Lurie believed it was crucial for Chicago to have a premier pediatric hospital centrally located to attract top talent. The new Streeterville location is next door to Prentice Women's Hospital and within walking distance of Northwestern Memorial Hospital and Northwestern's Feinberg School of Medicine.
Some hospital board members resisted a move.
"They feared losing their autonomy and being swallowed up by the medical school," said Landsberg, of the Feinberg School of Medicine.
Lurie waited until they announced that the new 288-bed hospital would be located downtown before making her pledge. "I wanted to make sure that the mindset was changing," she said.
The hospital, set to open June 9, remains about $90 million short of its bricks and mortar fundraising goal. Lurie is writing letters and making calls in hopes of landing a $25 million donor whose name will appear on the neonatal intensive care unit.
She has no plans to make any more gifts of this magnitude or take on any major new projects in the near future. Lurie Children's, she said, will be her "last hurrah."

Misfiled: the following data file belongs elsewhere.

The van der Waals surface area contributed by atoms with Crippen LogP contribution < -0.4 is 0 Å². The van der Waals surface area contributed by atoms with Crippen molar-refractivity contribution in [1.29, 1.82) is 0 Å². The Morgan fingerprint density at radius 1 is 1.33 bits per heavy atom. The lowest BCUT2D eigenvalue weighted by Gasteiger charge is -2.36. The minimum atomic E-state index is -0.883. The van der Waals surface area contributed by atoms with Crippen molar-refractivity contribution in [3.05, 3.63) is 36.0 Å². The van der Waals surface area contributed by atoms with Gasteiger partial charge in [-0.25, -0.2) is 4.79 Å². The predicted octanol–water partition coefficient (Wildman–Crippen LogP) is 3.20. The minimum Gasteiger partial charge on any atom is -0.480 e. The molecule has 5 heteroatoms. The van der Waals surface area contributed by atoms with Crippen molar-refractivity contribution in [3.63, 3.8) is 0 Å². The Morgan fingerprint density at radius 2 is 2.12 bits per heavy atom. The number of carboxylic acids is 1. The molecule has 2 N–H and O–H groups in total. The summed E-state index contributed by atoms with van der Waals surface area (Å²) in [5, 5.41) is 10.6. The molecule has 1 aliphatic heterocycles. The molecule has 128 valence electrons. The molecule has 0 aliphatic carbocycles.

On moving day in two months, she will join a team of volunteers greeting patients and their families as they arrive at the new hospital.
"We have to get (children) as healthy and as well-fed and as well-educated as we possibly can," Lurie said. "For a philanthropist, that's a big responsibility."
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Ann Lurie, president, Ann & Robert H. Lurie Foundation and Lurie Investments Inc.; board chairwoman and president, Africa Infectious Disease Village Clinics.
Family: Three sons and three daughters. Lurie's significant other, Mark Muheim, is a film editor.
Lives in: Gold Coast and Montecito, Calif., where she has two grandchildren.
Major gifts: Lurie said she has donated $75 million to Northwestern University; $50 million to Bob Lurie's alma mater, the University of Michigan, Ann Arbor; $11 million to Millennium Park; $8 million to the Greater Chicago Food Depository; $861,000 to PAWS.
On being widowed: "I didn't really have time to grieve. I had six kids. But, obviously, I couldn't fall apart. I was not allowed to fall apart."
Favorite book: Joan Didion's "The Year of Magical Thinking," which details the aftermath of the sudden death of Didion's husband. "It was very emotional to read it. It was emotional in a positive sort of way because it was articulating things that I felt but never was able to put into words, even for myself."